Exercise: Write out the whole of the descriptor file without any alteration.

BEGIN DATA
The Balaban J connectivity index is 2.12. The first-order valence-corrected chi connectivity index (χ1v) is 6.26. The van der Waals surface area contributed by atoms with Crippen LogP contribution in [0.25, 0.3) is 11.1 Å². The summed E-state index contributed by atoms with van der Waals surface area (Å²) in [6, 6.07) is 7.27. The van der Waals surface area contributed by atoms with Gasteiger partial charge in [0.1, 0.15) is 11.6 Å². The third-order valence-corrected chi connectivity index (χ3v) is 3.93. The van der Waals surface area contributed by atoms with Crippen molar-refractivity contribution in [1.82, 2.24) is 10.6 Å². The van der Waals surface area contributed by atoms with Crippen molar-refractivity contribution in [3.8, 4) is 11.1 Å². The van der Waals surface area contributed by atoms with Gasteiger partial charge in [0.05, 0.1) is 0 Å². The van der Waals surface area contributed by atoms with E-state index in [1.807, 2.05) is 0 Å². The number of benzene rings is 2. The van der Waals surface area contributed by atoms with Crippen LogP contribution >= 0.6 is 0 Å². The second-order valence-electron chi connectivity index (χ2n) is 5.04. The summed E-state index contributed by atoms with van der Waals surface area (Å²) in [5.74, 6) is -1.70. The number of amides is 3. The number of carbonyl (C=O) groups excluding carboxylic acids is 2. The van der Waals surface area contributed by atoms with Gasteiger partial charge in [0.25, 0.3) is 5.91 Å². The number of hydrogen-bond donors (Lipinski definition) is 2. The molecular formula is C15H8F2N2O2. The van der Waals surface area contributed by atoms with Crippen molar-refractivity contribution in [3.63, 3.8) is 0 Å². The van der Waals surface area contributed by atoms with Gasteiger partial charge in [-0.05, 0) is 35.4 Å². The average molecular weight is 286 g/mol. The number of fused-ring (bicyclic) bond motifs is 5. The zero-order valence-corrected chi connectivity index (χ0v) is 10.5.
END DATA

The Balaban J connectivity index is 2.12. The first-order valence-corrected chi connectivity index (χ1v) is 6.26. The van der Waals surface area contributed by atoms with Crippen LogP contribution in [0.25, 0.3) is 11.1 Å². The summed E-state index contributed by atoms with van der Waals surface area (Å²) in [6, 6.07) is 7.27. The van der Waals surface area contributed by atoms with Gasteiger partial charge in [0.1, 0.15) is 11.6 Å². The third-order valence-corrected chi connectivity index (χ3v) is 3.93. The van der Waals surface area contributed by atoms with Crippen molar-refractivity contribution in [1.82, 2.24) is 10.6 Å². The van der Waals surface area contributed by atoms with Crippen molar-refractivity contribution in [3.8, 4) is 11.1 Å². The van der Waals surface area contributed by atoms with Gasteiger partial charge in [0.05, 0.1) is 0 Å². The van der Waals surface area contributed by atoms with E-state index in [1.807, 2.05) is 0 Å². The number of benzene rings is 2. The van der Waals surface area contributed by atoms with Crippen LogP contribution >= 0.6 is 0 Å². The second-order valence-electron chi connectivity index (χ2n) is 5.04. The summed E-state index contributed by atoms with van der Waals surface area (Å²) in [5.74, 6) is -1.70. The number of amides is 3. The number of carbonyl (C=O) groups excluding carboxylic acids is 2. The van der Waals surface area contributed by atoms with Gasteiger partial charge in [0.25, 0.3) is 5.91 Å². The number of hydrogen-bond donors (Lipinski definition) is 2. The molecular formula is C15H8F2N2O2. The van der Waals surface area contributed by atoms with Crippen molar-refractivity contribution in [3.63, 3.8) is 0 Å². The van der Waals surface area contributed by atoms with Gasteiger partial charge in [-0.05, 0) is 35.4 Å². The average molecular weight is 286 g/mol. The number of fused-ring (bicyclic) bond motifs is 5. The zero-order valence-corrected chi connectivity index (χ0v) is 10.5.